Patel Bina S.

No Thumbnail Available
Last Name
Patel
First Name
Bina S.
ORCID

Search Results

Now showing 1 - 1 of 1
  • Article
    High (3)He/(4)He in central Panama reveals a distal connection to the Galápagos plume
    (National Academy of Sciences, 2021-11-23) Bekaert, David V. ; Gazel, Esteban ; Turner, Stephen ; Behn, Mark D. ; de Moor, J. Maarten ; Zahirovic, Sabin ; Manea, Vlad C. ; Hoernle, Kaj A. ; Fischer, Tobias P. ; Hammerstrom, Alexander ; Seltzer, Alan M. ; Kulongoski, Justin T. ; Patel, Bina S. ; Schrenk, Matthew O. ; Halldórsson, Saemundur ; Nakagawa, Mayuko ; Ramírez, Carlos J. ; Krantz, John A. ; Yucel, Mustafa ; Ballentine, Christopher J. ; Giovannelli, Donato ; Lloyd, Karen G. ; Barry, Peter H.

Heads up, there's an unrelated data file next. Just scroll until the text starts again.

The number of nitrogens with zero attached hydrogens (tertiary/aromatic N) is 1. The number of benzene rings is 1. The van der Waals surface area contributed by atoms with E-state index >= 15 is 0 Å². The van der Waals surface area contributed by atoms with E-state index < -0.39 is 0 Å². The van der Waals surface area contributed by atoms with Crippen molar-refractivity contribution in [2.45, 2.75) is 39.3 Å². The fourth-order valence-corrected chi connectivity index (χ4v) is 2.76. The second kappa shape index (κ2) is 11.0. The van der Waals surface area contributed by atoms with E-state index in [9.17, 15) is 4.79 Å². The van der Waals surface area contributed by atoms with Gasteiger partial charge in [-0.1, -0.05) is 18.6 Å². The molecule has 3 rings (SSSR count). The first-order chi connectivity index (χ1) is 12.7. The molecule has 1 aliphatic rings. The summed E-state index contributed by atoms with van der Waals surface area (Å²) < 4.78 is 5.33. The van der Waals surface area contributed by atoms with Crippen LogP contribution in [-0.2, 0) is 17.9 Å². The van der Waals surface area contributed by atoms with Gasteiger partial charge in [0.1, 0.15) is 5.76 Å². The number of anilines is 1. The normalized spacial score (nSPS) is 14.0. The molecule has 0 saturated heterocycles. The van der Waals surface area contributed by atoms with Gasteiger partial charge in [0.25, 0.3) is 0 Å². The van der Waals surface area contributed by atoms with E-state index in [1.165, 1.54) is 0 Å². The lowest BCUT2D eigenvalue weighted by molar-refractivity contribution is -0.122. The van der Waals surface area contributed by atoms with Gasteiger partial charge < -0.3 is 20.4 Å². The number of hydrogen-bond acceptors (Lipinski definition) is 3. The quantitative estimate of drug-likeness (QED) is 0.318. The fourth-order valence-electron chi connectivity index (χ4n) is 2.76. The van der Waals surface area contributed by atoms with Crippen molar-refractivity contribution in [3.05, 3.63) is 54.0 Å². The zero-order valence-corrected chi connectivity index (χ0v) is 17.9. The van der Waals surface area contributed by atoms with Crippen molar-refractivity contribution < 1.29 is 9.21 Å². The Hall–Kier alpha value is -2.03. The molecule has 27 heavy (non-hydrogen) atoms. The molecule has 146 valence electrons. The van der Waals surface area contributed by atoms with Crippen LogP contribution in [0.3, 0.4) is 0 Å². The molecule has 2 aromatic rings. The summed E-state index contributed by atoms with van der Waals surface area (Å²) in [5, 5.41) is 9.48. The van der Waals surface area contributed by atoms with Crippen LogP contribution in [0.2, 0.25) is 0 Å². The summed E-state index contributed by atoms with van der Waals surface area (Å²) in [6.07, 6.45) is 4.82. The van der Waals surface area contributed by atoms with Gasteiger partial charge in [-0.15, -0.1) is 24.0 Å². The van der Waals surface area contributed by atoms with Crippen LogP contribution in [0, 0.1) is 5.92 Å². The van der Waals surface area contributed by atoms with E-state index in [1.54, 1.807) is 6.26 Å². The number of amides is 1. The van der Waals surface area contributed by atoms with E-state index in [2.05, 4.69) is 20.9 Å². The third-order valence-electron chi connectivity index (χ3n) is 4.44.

It is well established that mantle plumes are the main conduits for upwelling geochemically enriched material from Earth's deep interior. The fashion and extent to which lateral flow processes at shallow depths may disperse enriched mantle material far (>1,000 km) from vertical plume conduits, however, remain poorly constrained. Here, we report He and C isotope data from 65 hydrothermal fluids from the southern Central America Margin (CAM) which reveal strikingly high 3He/4He (up to 8.9RA) in low-temperature (≤50 °C) geothermal springs of central Panama that are not associated with active volcanism. Following radiogenic correction, these data imply a mantle source 3He/4He >10.3RA (and potentially up to 26RA, similar to Galápagos hotspot lavas) markedly greater than the upper mantle range (8 ± 1RA). Lava geochemistry (Pb isotopes, Nb/U, and Ce/Pb) and geophysical constraints show that high 3He/4He values in central Panama are likely derived from the infiltration of a Galápagos plume–like mantle through a slab window that opened ∼8 Mya. Two potential transport mechanisms can explain the connection between the Galápagos plume and the slab window: 1) sublithospheric transport of Galápagos plume material channeled by lithosphere thinning along the Panama Fracture Zone or 2) active upwelling of Galápagos plume material blown by a “mantle wind” toward the CAM. We present a model of global mantle flow that supports the second mechanism, whereby most of the eastward transport of Galápagos plume material occurs in the shallow asthenosphere. These findings underscore the potential for lateral mantle flow to transport mantle geochemical heterogeneities thousands of kilometers away from plume conduits.